credits: CNN, Martha Shade – CDV News, Den Lourenco

“unexpected kindness is the most powerful, least costly, and most underrated agent of human change.”

-bob kerry

coffee talk.

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nothing like a bit of coffee talk between friends

to restore your balance and make for a great day. 

 

 

“as long as there was coffee in the world, how bad could things be?”

-cassandra clare, City of Ashes

 

 

 

 

art credit: ryan conners, painting, midsommer 2019, cat art

warmth.

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when in london many years ago

i happened upon these two in a park

struck by the natural warmth between them

i took this picture without their knowing

hoping i could somehow capture

the closeness 

the easy comfort

between them

in that moment in time

 it was simply impossible to do so

but every time i look at this

it makes me feel that warmth again

just for a moment.  

 

“there is a certain phase in the life of the aged

when the warmth of the heart seems to increase in direct proportion with the years.”

-john phillips marquand

happy hour.

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i expect this to be our look on day 3.

we began a virtual family happy hour

on day 1

we all looked pretty good

some having worked online that day

some in self-quarantine

kids and spouses and pets in and out

on day 2

one of us was in a sports bra

one of us was wearing the same shirt from day 1

there was a spill

looking forward to day 3.

 

“why limit happy to an hour?”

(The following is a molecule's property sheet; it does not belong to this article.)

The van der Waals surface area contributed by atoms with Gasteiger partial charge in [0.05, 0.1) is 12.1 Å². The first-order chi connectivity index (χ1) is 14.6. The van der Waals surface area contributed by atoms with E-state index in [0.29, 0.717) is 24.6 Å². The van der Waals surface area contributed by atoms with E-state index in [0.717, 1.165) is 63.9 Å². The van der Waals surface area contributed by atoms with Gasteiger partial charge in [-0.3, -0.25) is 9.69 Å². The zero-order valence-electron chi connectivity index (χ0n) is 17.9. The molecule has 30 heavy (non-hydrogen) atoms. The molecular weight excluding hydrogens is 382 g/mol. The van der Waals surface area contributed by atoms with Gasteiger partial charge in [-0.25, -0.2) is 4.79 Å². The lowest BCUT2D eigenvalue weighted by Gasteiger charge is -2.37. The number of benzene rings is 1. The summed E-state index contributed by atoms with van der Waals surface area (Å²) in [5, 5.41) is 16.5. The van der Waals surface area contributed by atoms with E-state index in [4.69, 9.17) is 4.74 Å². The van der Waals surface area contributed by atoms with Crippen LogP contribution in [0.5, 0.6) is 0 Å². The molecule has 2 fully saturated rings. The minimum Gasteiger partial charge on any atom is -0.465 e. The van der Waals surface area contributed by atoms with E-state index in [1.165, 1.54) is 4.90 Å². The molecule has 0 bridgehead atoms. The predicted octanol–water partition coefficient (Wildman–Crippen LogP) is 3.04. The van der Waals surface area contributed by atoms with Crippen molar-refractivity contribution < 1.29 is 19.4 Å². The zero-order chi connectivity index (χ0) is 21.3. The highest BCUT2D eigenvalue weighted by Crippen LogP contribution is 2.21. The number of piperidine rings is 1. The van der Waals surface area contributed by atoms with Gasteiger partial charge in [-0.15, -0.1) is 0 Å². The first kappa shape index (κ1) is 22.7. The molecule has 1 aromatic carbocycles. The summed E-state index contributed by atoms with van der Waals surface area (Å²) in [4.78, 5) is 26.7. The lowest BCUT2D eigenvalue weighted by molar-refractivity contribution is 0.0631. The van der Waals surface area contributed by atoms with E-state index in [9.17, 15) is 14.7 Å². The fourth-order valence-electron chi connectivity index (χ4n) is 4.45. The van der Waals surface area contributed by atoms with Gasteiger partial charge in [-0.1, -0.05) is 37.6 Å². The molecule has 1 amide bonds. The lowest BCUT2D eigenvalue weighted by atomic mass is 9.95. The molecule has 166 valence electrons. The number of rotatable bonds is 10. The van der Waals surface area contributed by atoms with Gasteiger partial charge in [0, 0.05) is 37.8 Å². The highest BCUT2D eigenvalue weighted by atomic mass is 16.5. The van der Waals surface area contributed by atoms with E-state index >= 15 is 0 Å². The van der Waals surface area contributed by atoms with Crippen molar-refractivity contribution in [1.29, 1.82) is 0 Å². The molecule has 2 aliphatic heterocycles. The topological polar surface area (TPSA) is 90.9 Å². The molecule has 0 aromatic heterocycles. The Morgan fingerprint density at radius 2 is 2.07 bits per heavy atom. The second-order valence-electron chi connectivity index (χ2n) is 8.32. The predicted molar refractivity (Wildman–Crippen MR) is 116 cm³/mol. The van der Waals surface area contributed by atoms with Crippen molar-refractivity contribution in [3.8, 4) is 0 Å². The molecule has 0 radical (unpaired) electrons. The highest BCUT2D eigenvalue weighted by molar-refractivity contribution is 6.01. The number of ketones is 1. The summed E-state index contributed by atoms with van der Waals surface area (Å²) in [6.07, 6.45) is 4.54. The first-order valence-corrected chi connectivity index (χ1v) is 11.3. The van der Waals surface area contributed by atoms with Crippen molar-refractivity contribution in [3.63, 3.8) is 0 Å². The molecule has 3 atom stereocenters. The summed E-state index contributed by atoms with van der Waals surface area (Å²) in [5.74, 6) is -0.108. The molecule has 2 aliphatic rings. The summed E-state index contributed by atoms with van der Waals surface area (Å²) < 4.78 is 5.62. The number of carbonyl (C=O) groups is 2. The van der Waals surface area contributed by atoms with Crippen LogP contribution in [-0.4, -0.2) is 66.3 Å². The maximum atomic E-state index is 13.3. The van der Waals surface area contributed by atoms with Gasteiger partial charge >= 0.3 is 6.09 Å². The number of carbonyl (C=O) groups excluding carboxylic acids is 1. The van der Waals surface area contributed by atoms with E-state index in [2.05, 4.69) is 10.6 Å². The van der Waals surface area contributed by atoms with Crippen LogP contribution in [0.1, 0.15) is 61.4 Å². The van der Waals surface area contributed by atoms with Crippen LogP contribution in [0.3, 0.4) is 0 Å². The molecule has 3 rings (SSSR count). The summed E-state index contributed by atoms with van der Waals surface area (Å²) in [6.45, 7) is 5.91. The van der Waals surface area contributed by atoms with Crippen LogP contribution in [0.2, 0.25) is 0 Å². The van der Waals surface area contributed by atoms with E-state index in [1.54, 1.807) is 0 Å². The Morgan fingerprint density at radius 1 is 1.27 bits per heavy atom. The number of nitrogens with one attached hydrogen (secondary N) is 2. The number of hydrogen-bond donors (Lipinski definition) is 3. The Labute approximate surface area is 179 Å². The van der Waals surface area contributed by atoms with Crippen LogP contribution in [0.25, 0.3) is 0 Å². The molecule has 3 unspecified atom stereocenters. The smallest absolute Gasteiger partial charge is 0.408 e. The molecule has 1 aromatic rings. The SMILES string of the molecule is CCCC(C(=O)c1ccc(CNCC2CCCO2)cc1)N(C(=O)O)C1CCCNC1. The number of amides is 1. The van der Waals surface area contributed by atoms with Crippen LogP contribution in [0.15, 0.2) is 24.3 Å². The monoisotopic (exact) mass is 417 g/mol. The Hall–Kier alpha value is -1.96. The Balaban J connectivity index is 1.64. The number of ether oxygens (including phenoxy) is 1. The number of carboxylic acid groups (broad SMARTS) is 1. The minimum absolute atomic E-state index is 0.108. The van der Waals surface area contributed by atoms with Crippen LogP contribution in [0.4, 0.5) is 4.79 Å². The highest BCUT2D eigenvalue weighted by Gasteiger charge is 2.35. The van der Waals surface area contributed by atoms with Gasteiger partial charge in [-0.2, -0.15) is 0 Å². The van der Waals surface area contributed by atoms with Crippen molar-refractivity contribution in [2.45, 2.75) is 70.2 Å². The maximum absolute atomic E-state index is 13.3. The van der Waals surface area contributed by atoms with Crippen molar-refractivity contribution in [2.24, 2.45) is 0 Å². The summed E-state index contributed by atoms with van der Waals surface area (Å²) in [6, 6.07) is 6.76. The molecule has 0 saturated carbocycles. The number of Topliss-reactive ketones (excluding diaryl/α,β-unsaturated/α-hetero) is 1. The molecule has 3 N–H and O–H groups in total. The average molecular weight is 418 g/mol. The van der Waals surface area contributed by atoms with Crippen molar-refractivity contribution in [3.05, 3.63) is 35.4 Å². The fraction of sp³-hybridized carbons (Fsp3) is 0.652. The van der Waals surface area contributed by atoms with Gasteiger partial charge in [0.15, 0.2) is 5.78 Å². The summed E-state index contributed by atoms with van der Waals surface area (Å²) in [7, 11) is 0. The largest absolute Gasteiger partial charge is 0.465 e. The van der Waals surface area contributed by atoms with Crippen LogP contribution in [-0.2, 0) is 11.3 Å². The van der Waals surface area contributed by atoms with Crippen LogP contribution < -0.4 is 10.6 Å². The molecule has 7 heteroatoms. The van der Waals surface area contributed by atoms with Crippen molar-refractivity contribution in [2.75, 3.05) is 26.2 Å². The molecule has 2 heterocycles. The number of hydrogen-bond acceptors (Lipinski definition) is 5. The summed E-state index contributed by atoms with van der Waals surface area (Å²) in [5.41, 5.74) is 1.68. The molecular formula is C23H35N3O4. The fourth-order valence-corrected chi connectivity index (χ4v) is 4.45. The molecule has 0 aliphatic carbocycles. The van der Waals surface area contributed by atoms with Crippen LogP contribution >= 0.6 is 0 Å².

w.c. fields

 

 

image credit: the telegraph 

nailed it.

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I stopped by a new nail salon on my way home from school today

where I met a nail tech from Cambodia 

 we had a bit of a hard time understanding each other

but had a mostly unspoken friendly rapport between us

the rain started pouring down really hard outside

I noticed I was the only customer in the whole salon

and the hallmark channel was on 

showing holiday tv movies

with subtitles

the whole staff was watching

I had come just in time for the last 15 minutes of the current movie

where the man and woman met again

right before she was almost leaving town to go home forever 

and he had decided to stay and not go to the big city

a special dog was found, it was Christmas Eve, in a small town,

with a big misunderstanding, the whole town was at one event

 somehow it all suddenly came together and worked out

and as the final scene played out on screen

my nail guy stood up smiling and nodding with tears in his eyes

looking around at his co-workers and down at me

and it made me tear up and smile too

as we had found our common ground.

“anyway, stories bring us together to find common ground, to find our way through life together, or just to entertain us, and I am just thrilled to be a part of that process.”

-dorothea benton frank

 

 

 

image credit: pinterest

lift.

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had to catch an early morning flight

out of the little village of new york city

super shuttle came to the rescue

arriving right on time at 3:20am

picking up 6 other people along the way –

2 young women speaking korean